2. "I doubt dear ol' dad will want to eat potatoes the rest of his life"... haha are you sure; I could, I'm loving the taters..especially those evil addictive purple flesh crack ones...I haven't turned purple yet but I do know someone who turned orange from overjuicing carrots. I can't imagine ever getting sick of taters. Anyway, interesting post, as I have wonky BS and also the IBS symptoms most of my life, although the sense of urgency became constipation after years of LC. Rose

  3. Makes sense to me. "All disease begins in the gut"...


  4. Good morning! I'm a bit rusty on physiology and continue to dust it off every week, but will you point me where you found the explanation for this below?

    "The gut should block glucose once glycogen stores are full and there is nowhere for glucose to go. If the gut continues to release glucose inappropriately, it enters the bloodstream with nowhere to go and circulates until it is used through attrition..."

    I quickly looked and brushed up on glucose/sodium transporters and portal/glucose/insulin effects on liver glucose metabolism, but I couldn't find explanations which discussed glycogen feeding back to block the absorption of glucose from the gut. Have a great week!---Terri

    1. Terri, as an aside, in the sleep study literature, the apneics end up with high blood glucose due to sympathetic nervous system stim. In these cases, endogenously produced glucose 'has nowhere to go' because the patient is lying in bed doing nothing more than fighting for breath. The skeletal muscles are doing nothing and the insulin production is not happening because it's not supposed to be.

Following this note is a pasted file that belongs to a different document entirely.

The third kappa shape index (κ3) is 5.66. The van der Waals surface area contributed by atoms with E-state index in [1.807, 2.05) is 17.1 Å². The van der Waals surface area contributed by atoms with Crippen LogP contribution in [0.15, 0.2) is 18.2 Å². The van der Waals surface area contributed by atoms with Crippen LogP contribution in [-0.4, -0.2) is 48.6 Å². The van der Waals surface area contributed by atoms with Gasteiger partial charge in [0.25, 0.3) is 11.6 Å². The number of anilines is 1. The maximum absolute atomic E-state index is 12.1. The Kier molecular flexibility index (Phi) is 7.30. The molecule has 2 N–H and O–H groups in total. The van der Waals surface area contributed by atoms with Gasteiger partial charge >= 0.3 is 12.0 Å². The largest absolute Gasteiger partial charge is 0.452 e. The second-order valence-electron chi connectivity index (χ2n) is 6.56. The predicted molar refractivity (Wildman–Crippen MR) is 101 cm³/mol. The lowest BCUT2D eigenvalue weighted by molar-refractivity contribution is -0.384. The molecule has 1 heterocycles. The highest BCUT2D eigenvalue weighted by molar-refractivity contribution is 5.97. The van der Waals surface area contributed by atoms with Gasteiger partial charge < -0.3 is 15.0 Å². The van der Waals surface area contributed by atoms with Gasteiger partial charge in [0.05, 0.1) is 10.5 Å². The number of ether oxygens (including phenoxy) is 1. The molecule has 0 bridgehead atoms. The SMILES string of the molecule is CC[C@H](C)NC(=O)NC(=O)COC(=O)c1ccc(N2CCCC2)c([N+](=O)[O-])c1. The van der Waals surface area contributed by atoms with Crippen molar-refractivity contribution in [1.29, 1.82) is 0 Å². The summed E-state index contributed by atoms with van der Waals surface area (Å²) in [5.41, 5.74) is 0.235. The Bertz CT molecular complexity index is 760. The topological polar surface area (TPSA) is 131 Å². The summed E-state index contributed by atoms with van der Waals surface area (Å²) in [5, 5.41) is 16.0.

Granted, a lot of sleep apneics are overweight or worse, but not all.

      I think the situation in re: diet change has confounder issues if the person has serious untreated sleep apnea. Fasting blood glucose can be high because of the gluconeogenesis during sleep.

      Potato hackers report better sleep quality so we've got a reduction of oedema and other things going on. Dr. Voigt reported his wife's observation that he stopped snoring after starting his 60 day potato diet, albeit snoring and sleep apnea are not the same thing. One is a partial obstruction of airway, fair enough. But there are plenty enough people who both snore and have sleep apnea, alternating during sleep. However, even after he lost 21 pounds, immediately after stopping the potato diet, his wife reported that his snoring resumed. I tend to consider this as a potassium/sodium balance issue and not 'metabolic change' because you'd think if it were the latter, there would have been some residual effect.

      What do you think?

    2. Terri - I'm collecting references now and hope to show that this is the case as I have outlined here. I'm seeing a third arm of glucose dysfunction, and that is from the gut. I'll lay it all out in gritty detail as I get comfortable with the biology and sources I am looking at.

      Just from an observational point, it seems obvious that this is what's happening. The normal explanation is that eating too much glucose contributes to high blood glucose unless you are insulin sensitive and have plenty of insulin. But in the case of healthy, non-glucose impaired people, continuous eating of sugar does not lead to ever-increasing BG no matter how much is consumed in a day. A healthy person can eat 1000g of glucose and still maintain normal BG levels. But diabetic/pre-diabetic people will see levels of 300+ after just eating 50g of glucose.